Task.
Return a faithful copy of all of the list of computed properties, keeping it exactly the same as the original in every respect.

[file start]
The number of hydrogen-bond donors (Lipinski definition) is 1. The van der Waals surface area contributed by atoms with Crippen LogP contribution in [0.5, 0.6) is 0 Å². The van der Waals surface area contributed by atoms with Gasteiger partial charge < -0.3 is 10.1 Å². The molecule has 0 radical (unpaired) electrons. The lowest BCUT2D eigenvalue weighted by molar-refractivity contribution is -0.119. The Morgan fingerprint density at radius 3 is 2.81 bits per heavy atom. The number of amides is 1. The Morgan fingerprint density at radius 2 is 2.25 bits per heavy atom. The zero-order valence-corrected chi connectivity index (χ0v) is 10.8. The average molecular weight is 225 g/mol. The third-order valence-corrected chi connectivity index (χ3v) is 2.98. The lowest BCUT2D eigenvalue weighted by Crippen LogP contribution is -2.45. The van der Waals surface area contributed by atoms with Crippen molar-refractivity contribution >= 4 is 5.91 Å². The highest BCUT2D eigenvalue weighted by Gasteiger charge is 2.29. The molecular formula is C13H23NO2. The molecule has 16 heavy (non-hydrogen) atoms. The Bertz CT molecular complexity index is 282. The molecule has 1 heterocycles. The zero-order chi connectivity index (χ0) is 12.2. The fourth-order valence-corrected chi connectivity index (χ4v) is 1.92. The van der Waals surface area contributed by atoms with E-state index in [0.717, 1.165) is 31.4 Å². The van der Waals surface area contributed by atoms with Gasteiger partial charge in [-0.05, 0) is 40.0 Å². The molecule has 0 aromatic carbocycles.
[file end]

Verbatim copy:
The number of hydrogen-bond donors (Lipinski definition) is 1. The van der Waals surface area contributed by atoms with Crippen LogP contribution in [0.5, 0.6) is 0 Å². The van der Waals surface area contributed by atoms with Gasteiger partial charge < -0.3 is 10.1 Å². The molecule has 0 radical (unpaired) electrons. The lowest BCUT2D eigenvalue weighted by molar-refractivity contribution is -0.119. The Morgan fingerprint density at radius 3 is 2.81 bits per heavy atom. The number of amides is 1. The Morgan fingerprint density at radius 2 is 2.25 bits per heavy atom. The zero-order valence-corrected chi connectivity index (χ0v) is 10.8. The average molecular weight is 225 g/mol. The third-order valence-corrected chi connectivity index (χ3v) is 2.98. The lowest BCUT2D eigenvalue weighted by Crippen LogP contribution is -2.45. The van der Waals surface area contributed by atoms with Crippen molar-refractivity contribution >= 4 is 5.91 Å². The highest BCUT2D eigenvalue weighted by Gasteiger charge is 2.29. The molecular formula is C13H23NO2. The molecule has 16 heavy (non-hydrogen) atoms. The Bertz CT molecular complexity index is 282. The molecule has 1 heterocycles. The zero-order chi connectivity index (χ0) is 12.2. The fourth-order valence-corrected chi connectivity index (χ4v) is 1.92. The van der Waals surface area contributed by atoms with E-state index in [0.717, 1.165) is 31.4 Å². The van der Waals surface area contributed by atoms with Gasteiger partial charge in [-0.05, 0) is 40.0 Å². The molecule has 0 aromatic carbocycles.